May 2022 – The European Commission just published the Study supporting the evaluation of the Directive 2011/24/EU to ensure patients’ rights in the EU in cross-border healthcare.
This study supports the European Commission in its ex-post evaluation of the Directive 2011/24/EU on the application of patients’ rights in cross-border healthcare to take stock on its achievements and shortcomings ten years after its adoption.
Relying on an extensive review of the literature, a public consultation and targeted consultation activities, the study has found mixed results in the implementation of the Directive in terms of its provisions on patients’ rights and cooperation between Member States in rare and low prevalence diseases and the establishment of the European Reference Networks (ERN), virtual networks involving healthcare providers across Europe.
The Directive is a valuable legal instrument that has brought certainty and a clear legal framework for EU citizens to exercise their rights to cross-border healthcare and the free movement of services. It responds to current needs of patients and provides EU added value. However, in spite of removing some obstacles, some important barriers to cross-border care persist, such as a general lack of awareness of patients of their rights and entitlements, issues regarding information provision by Member States, as well as problems with the national implementation of some of its provisions that have led to complicated administrative procedures. While increasing patient flow across borders is not an objective, these have been low under the Directive. This has meant that the impact of the Directive has been minor for national health systems, but also has limited the benefits for patients in general. In terms of cooperation in rare diseases and the ERNs, the study shows promising results in terms of their relevance to address current and future patient needs as well as their effectiveness in meeting their objectives, their coherence with the wider EU policy and activities in the field of rare diseases and their clear EU added value. However, there are some issues affecting the effectiveness of the networks, the most important being the weak integration of the networks in national health systems and the absence of reimbursement mechanisms for the time spent by healthcare professionals in virtual consultations.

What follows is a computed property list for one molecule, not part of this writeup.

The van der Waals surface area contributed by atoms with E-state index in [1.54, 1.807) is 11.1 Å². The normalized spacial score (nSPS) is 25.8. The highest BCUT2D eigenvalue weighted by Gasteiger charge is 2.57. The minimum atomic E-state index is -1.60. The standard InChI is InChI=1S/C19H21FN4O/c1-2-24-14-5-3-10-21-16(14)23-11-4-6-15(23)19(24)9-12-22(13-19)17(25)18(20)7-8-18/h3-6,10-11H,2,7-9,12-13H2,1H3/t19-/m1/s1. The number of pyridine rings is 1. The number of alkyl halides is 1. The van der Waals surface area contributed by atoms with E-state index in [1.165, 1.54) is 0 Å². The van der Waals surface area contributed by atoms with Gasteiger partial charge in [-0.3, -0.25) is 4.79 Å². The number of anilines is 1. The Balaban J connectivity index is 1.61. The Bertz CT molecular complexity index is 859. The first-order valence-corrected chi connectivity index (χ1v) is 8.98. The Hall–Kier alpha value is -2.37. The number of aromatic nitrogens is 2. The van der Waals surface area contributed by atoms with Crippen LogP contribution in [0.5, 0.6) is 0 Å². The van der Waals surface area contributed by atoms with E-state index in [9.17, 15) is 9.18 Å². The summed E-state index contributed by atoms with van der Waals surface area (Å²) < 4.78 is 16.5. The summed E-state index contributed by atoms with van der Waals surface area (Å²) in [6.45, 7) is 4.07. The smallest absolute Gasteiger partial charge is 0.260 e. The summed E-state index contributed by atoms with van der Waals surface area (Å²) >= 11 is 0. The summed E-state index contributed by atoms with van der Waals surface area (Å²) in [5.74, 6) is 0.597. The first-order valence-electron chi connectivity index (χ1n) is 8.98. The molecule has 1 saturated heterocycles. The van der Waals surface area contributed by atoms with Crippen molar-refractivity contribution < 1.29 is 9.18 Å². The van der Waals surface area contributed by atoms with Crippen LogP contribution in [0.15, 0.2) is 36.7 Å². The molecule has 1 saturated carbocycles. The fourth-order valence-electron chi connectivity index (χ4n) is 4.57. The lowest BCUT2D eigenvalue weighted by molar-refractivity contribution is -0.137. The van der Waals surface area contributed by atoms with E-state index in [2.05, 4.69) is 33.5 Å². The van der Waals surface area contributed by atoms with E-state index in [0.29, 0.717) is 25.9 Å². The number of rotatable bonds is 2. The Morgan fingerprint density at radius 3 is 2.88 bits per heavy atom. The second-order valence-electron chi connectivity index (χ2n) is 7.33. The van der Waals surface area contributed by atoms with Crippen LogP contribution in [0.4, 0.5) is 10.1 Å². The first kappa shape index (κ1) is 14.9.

More information and to download the study: HERE